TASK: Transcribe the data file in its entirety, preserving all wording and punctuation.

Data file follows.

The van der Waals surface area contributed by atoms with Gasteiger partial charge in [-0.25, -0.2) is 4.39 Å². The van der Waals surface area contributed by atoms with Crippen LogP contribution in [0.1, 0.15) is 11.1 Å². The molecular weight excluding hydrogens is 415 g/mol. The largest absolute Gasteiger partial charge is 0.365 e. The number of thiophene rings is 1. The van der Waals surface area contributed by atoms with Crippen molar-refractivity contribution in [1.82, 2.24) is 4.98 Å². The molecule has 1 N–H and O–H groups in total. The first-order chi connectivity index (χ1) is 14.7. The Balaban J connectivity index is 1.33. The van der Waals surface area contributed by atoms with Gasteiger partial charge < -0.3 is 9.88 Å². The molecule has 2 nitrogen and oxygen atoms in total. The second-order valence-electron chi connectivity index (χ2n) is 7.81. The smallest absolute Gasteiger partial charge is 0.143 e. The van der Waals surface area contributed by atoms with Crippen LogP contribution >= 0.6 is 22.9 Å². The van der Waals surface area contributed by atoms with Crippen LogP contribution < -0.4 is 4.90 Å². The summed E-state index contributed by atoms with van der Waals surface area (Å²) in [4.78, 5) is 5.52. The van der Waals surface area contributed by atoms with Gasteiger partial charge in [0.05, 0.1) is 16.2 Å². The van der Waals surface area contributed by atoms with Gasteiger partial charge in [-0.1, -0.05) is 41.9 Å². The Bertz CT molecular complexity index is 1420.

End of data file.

The van der Waals surface area contributed by atoms with Gasteiger partial charge in [-0.25, -0.2) is 4.39 Å². The van der Waals surface area contributed by atoms with Crippen LogP contribution in [0.1, 0.15) is 11.1 Å². The molecular weight excluding hydrogens is 415 g/mol. The largest absolute Gasteiger partial charge is 0.365 e. The number of thiophene rings is 1. The van der Waals surface area contributed by atoms with Crippen molar-refractivity contribution in [1.82, 2.24) is 4.98 Å². The molecule has 1 N–H and O–H groups in total. The first-order chi connectivity index (χ1) is 14.7. The Balaban J connectivity index is 1.33. The van der Waals surface area contributed by atoms with Gasteiger partial charge < -0.3 is 9.88 Å². The molecule has 2 nitrogen and oxygen atoms in total. The second-order valence-electron chi connectivity index (χ2n) is 7.81. The smallest absolute Gasteiger partial charge is 0.143 e. The van der Waals surface area contributed by atoms with Crippen LogP contribution >= 0.6 is 22.9 Å². The van der Waals surface area contributed by atoms with Crippen LogP contribution < -0.4 is 4.90 Å². The summed E-state index contributed by atoms with van der Waals surface area (Å²) in [4.78, 5) is 5.52. The van der Waals surface area contributed by atoms with Gasteiger partial charge in [0.05, 0.1) is 16.2 Å². The van der Waals surface area contributed by atoms with Gasteiger partial charge in [-0.1, -0.05) is 41.9 Å². The Bertz CT molecular complexity index is 1420.